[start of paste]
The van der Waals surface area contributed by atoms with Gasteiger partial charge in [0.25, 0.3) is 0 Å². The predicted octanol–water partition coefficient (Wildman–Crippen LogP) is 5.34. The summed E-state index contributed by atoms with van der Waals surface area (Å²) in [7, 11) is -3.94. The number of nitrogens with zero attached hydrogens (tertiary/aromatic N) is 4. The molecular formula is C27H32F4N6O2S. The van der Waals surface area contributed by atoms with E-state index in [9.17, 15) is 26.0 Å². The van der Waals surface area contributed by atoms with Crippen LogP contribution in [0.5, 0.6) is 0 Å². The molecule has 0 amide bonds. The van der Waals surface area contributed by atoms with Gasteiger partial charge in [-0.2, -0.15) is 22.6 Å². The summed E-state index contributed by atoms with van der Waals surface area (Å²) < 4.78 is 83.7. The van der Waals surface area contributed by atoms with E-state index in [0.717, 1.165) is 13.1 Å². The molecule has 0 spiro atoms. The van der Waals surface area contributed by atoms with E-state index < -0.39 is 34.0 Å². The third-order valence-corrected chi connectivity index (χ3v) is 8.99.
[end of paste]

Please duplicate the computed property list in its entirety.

The van der Waals surface area contributed by atoms with Gasteiger partial charge in [0.25, 0.3) is 0 Å². The predicted octanol–water partition coefficient (Wildman–Crippen LogP) is 5.34. The summed E-state index contributed by atoms with van der Waals surface area (Å²) in [7, 11) is -3.94. The number of nitrogens with zero attached hydrogens (tertiary/aromatic N) is 4. The molecular formula is C27H32F4N6O2S. The van der Waals surface area contributed by atoms with E-state index in [9.17, 15) is 26.0 Å². The van der Waals surface area contributed by atoms with Crippen LogP contribution in [0.5, 0.6) is 0 Å². The molecule has 0 amide bonds. The van der Waals surface area contributed by atoms with Gasteiger partial charge in [-0.2, -0.15) is 22.6 Å². The summed E-state index contributed by atoms with van der Waals surface area (Å²) < 4.78 is 83.7. The van der Waals surface area contributed by atoms with E-state index in [0.717, 1.165) is 13.1 Å². The molecule has 0 spiro atoms. The van der Waals surface area contributed by atoms with E-state index < -0.39 is 34.0 Å². The third-order valence-corrected chi connectivity index (χ3v) is 8.99.